International Women’s Day 3/8/18

Soon International Women’s Day will be upon us.  Time to start blogging and showcasing amazing female artists who inspire me.  I first ran into her work on a trip to the UK.  Lucie Rie fled Nazi Vienna in 1938 for London.  Read this amazing article on Lucie Rei at craft and culture’s blog.  Not only a pioneer in ceramics but a courageous woman who fled Vienna as it could be toxic for a young woman in the arts.  She was direct and would not be silenced, self-confident but did not grandstand.  Her sense of objects of beauty surrounding your world  was a design conscious standard in her work.  She was born March 16 1902.

About Pâte de Verre

Pâte de Verre is French for paste of glass. This term originated in France at the end of the 19th Century to describe a technique of glass discovered by Egyptians and possible influences from China and their purple and blue hard glazes. The Egyptian’s developed a sintered-quartz ceramic that was glazed by firing. Later they developed a harder more crystalline compound called Egyptian blue harder than it’s more porous faience counter part. While the true origin is unknown scientific laboratories are researching the influence the Egyptians used to make artifacts for the Pharaohs.

 

Archeologists from France came across Egyptian Blue and were intrigued by the glass and the iconic use of their research from the tombs of pharaohs. It peaked the interest of ceramists in the industry such as Henri Cros (b1840 – d1907). Cros had an interest in experimentation and his love of getting painterly effects lead his to a life of sculpting and glass making. During the Art Nouveau period glassing making for vessels and sculptures were being rediscovered and refined. All glass casting in a kiln was termed pâte de verre but in modern times it’s be redefined by methods of Hot Casting vs. Kiln Casting.

 

Modern pâte de verre uses methods of sintered (a tack fuse), high temperature firings to create different looks. From single to multi-part molds you can use plaster-silica, ceramic fiber, press molded, drip molded using sculpted models in wax or clay.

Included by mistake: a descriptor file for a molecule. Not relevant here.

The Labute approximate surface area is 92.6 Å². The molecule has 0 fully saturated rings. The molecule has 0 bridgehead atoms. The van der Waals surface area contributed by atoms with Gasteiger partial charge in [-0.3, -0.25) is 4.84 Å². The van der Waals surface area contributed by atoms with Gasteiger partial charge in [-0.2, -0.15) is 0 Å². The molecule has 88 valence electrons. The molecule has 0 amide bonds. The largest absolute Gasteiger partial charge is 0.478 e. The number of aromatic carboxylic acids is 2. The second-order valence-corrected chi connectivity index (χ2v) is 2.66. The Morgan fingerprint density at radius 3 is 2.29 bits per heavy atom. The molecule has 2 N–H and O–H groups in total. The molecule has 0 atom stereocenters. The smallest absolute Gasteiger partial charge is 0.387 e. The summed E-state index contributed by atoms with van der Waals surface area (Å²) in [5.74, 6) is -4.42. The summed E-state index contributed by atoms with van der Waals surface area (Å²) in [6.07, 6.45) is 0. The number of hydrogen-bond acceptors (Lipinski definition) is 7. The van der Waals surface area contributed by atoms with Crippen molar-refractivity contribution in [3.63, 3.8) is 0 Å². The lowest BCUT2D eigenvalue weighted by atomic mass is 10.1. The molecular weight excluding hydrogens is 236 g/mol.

To get the polychrome colors various frits and powders are used with a glue binder (CMC, Gum Arabic, Aloe Vera). Glass colors employ various colorants, which can cause reactions. Glass manufacturers publish which color interacts with another color so you can use or avoid the reaction. Lots of glass secrecy fell away in modern times with the understanding for the chemistry of glass. It is my reason for teaching so this art form is not lost in history again and new artists push the boundaries of what’s possible.

Sintered Method a second method

Rather then using a plaster silica mold and talc as an inner core, this method uses a ceramic fiber mold and no inner core.  This creates a sugar crystal effect on the outside of the piece and a shiny texture on the inside of the piece.

“Mars” (c) Artglassconcepts.com

Pâte de Verre is French for “paste of glass:. This term originated in France at the end of the 19th Century to describe a technique of glass discovered by Egyptians and possible influences from China and their purple and blue hard glazes. The Egyptian’s developed a sintered-quartz ceramic that was glazed by firing. Later they developed a harder more crystalline compound called Egyptian blue harder than it’s more porous faience counter part. While the true origin is unknown scientific laboratories are researching the influence the Egyptians used to make artifacts for the Pharaohs.